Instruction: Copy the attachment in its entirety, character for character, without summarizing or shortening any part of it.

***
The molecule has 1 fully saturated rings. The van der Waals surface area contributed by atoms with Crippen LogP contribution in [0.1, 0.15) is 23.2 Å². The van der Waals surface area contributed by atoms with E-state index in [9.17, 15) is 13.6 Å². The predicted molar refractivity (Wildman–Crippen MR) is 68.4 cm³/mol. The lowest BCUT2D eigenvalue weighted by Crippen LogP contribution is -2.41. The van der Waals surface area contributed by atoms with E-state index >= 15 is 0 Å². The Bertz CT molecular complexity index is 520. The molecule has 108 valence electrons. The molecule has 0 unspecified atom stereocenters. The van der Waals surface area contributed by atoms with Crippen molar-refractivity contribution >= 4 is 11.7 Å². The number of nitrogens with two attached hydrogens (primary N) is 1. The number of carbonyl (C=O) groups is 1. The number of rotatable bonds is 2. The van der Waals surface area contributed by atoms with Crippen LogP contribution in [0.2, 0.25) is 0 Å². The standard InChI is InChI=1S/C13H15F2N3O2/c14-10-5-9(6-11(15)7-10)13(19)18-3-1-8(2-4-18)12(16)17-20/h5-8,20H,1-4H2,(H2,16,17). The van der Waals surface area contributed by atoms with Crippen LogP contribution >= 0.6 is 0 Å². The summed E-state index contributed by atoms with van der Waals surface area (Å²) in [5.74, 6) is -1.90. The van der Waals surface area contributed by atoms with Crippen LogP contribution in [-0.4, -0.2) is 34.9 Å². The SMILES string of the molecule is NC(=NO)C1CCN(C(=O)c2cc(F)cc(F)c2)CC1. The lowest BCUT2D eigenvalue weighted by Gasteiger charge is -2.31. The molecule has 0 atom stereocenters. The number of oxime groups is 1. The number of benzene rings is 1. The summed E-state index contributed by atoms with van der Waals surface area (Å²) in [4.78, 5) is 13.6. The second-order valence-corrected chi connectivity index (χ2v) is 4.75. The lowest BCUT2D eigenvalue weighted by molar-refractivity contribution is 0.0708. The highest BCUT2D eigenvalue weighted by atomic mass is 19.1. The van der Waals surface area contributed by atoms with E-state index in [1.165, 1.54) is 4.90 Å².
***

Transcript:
The molecule has 1 fully saturated rings. The van der Waals surface area contributed by atoms with Crippen LogP contribution in [0.1, 0.15) is 23.2 Å². The van der Waals surface area contributed by atoms with E-state index in [9.17, 15) is 13.6 Å². The predicted molar refractivity (Wildman–Crippen MR) is 68.4 cm³/mol. The lowest BCUT2D eigenvalue weighted by Crippen LogP contribution is -2.41. The van der Waals surface area contributed by atoms with E-state index >= 15 is 0 Å². The Bertz CT molecular complexity index is 520. The molecule has 108 valence electrons. The molecule has 0 unspecified atom stereocenters. The van der Waals surface area contributed by atoms with Crippen molar-refractivity contribution >= 4 is 11.7 Å². The number of nitrogens with two attached hydrogens (primary N) is 1. The number of carbonyl (C=O) groups is 1. The number of rotatable bonds is 2. The van der Waals surface area contributed by atoms with Crippen LogP contribution in [0.2, 0.25) is 0 Å². The standard InChI is InChI=1S/C13H15F2N3O2/c14-10-5-9(6-11(15)7-10)13(19)18-3-1-8(2-4-18)12(16)17-20/h5-8,20H,1-4H2,(H2,16,17). The van der Waals surface area contributed by atoms with Crippen LogP contribution >= 0.6 is 0 Å². The summed E-state index contributed by atoms with van der Waals surface area (Å²) in [5.74, 6) is -1.90. The van der Waals surface area contributed by atoms with Crippen LogP contribution in [-0.4, -0.2) is 34.9 Å². The SMILES string of the molecule is NC(=NO)C1CCN(C(=O)c2cc(F)cc(F)c2)CC1. The lowest BCUT2D eigenvalue weighted by Gasteiger charge is -2.31. The molecule has 0 atom stereocenters. The number of oxime groups is 1. The number of benzene rings is 1. The summed E-state index contributed by atoms with van der Waals surface area (Å²) in [4.78, 5) is 13.6. The second-order valence-corrected chi connectivity index (χ2v) is 4.75. The lowest BCUT2D eigenvalue weighted by molar-refractivity contribution is 0.0708. The highest BCUT2D eigenvalue weighted by atomic mass is 19.1. The van der Waals surface area contributed by atoms with E-state index in [1.165, 1.54) is 4.90 Å².